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Celebrating Hallowe'en at the Hancock Hotel, 1902
JIM admits "I had a lot of fun putting this together." And readers will, too, when they see how, in his usual History Mystery Detective fashion, he follows through on the prognostications found in the cutting of the cake and finds some surprising outcomes. - CM
Click on headline for complete Halloween History Mystery and prophecies, facts & fallacies Fact Checker Jim uncovered in the dusty annal of the Adair County News
Several couples - "a majority of the young people of the community" - celebrated Hallowe'en in style in Columbia in 1902. On that long ago All Saints' Eve (it conveniently fell on a Friday that year), they began streaming out Burkesville street, arriving at the Hancock Hotel at or around 9 p.m., the agreed-upon meeting time. Soon "The parlors were alive with happy voices, the music the latest and much enjoyed."
As the witching hour neared, the celebrants filed two by two into the spacious dining room of the Hancock, where everyone heartily partook of a multi-course meal of delicacies, a midnight gustatory delight served by three phantoms whose "ghost-like appearances had no effect on the appetites."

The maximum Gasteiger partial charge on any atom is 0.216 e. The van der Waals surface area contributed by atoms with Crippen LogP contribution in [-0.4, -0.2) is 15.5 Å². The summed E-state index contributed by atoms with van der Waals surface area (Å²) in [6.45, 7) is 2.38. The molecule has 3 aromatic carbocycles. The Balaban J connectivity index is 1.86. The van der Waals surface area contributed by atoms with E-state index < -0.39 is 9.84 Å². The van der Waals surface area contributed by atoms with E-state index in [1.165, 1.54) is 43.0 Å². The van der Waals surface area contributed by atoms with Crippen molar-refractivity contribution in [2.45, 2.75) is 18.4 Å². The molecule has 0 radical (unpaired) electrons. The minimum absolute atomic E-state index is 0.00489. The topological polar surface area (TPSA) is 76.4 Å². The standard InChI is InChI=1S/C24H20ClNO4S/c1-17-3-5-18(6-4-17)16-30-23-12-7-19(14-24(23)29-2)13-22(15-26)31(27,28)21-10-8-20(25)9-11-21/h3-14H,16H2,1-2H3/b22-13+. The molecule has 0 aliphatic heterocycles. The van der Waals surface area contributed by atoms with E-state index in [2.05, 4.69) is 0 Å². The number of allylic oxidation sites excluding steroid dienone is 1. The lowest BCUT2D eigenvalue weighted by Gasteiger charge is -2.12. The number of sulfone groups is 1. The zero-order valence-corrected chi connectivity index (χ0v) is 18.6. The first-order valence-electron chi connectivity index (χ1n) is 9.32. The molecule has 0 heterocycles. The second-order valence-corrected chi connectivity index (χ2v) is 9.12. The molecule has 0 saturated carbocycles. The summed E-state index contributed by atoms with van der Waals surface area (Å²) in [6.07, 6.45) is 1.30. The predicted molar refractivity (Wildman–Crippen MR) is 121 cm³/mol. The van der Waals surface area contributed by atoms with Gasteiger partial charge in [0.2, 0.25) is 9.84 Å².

To cover the cost of the late-night repast and the meeting place - a total of about twenty-five dollars - each young man paid a "tax" according the amount of jewelry displayed by the young woman he escorted. "There were rubies and diamonds on exhibition and the boys paid from one dollar to one-seventy-five each."
One postprandial feature, the cutting of a cake into which a number of items had been baked, drew considerable interest and elicited considerable amusement. "Miss Lorena Pile got the ring, Miss Sallie Rey Marcum the money, [and] Sam Nat Hancock the button. The ring indicates that winner will marry before the next Hallowe'en, the money will bring a wealthy husband, and the drawer of the button is to die an old bachelor."
About two a.m., November 1st, the crowd began to disperse to their respective abodes, after having spent "a most delightful time" in innocent revelry.
An afterword: The cake proved quite unreliable in prognosticating the future. Miss Lorena Pile, who served for years as the Columbia telephone operator and later ran a millinery shop in Elizabethtown, didn't marry until after America entered the Great War, two or three years before she turned 40. Miss Sallie Rey Marcum never walked the aisle to Mendelssohn's march, and Sam Nat Hancock thwarted the cake-dictum destiny of singledom by taking unto himself in 1904 Miss Margaret Robertson as his helpmeet, and he remained steadfastly by her side until death did them part almost three decades later.
(Based in the main on an article found in the November 5, 1902 Adair County News.)
This story was posted on 2016-10-30 05:23:14
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